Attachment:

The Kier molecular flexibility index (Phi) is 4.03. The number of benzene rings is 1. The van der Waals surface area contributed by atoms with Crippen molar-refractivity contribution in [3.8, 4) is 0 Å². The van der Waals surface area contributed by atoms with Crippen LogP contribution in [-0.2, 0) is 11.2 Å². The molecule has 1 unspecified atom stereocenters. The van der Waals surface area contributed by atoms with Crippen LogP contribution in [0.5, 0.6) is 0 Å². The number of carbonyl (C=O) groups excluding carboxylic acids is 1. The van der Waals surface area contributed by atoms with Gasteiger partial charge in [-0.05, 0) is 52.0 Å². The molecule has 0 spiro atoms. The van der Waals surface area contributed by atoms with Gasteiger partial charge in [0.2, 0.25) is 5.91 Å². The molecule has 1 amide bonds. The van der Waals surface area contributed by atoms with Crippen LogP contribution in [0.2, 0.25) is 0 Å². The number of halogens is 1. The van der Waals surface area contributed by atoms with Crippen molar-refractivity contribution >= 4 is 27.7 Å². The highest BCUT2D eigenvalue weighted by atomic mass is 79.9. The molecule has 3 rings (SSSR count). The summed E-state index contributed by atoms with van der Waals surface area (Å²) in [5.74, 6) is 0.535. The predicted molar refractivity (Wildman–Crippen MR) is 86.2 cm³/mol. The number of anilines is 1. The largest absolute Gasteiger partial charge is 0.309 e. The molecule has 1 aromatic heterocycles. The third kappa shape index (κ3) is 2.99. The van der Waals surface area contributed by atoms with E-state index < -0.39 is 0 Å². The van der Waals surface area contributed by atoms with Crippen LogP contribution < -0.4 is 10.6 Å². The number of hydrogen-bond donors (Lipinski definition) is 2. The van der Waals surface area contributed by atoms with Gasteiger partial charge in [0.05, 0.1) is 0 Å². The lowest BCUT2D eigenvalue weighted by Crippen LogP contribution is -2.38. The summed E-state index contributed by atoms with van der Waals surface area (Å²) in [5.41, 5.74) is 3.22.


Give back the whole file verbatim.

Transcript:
The Kier molecular flexibility index (Phi) is 4.03. The number of benzene rings is 1. The van der Waals surface area contributed by atoms with Crippen molar-refractivity contribution in [3.8, 4) is 0 Å². The van der Waals surface area contributed by atoms with Crippen LogP contribution in [-0.2, 0) is 11.2 Å². The molecule has 1 unspecified atom stereocenters. The van der Waals surface area contributed by atoms with Crippen LogP contribution in [0.5, 0.6) is 0 Å². The number of carbonyl (C=O) groups excluding carboxylic acids is 1. The van der Waals surface area contributed by atoms with Gasteiger partial charge in [-0.05, 0) is 52.0 Å². The molecule has 0 spiro atoms. The van der Waals surface area contributed by atoms with Gasteiger partial charge in [0.2, 0.25) is 5.91 Å². The molecule has 1 amide bonds. The van der Waals surface area contributed by atoms with Crippen LogP contribution in [0.2, 0.25) is 0 Å². The number of halogens is 1. The van der Waals surface area contributed by atoms with Crippen molar-refractivity contribution >= 4 is 27.7 Å². The highest BCUT2D eigenvalue weighted by atomic mass is 79.9. The molecule has 3 rings (SSSR count). The summed E-state index contributed by atoms with van der Waals surface area (Å²) in [5.74, 6) is 0.535. The predicted molar refractivity (Wildman–Crippen MR) is 86.2 cm³/mol. The number of anilines is 1. The largest absolute Gasteiger partial charge is 0.309 e. The molecule has 1 aromatic heterocycles. The third kappa shape index (κ3) is 2.99. The van der Waals surface area contributed by atoms with E-state index < -0.39 is 0 Å². The van der Waals surface area contributed by atoms with Crippen LogP contribution < -0.4 is 10.6 Å². The number of hydrogen-bond donors (Lipinski definition) is 2. The van der Waals surface area contributed by atoms with Gasteiger partial charge in [0.05, 0.1) is 0 Å². The lowest BCUT2D eigenvalue weighted by Crippen LogP contribution is -2.38. The summed E-state index contributed by atoms with van der Waals surface area (Å²) in [5.41, 5.74) is 3.22.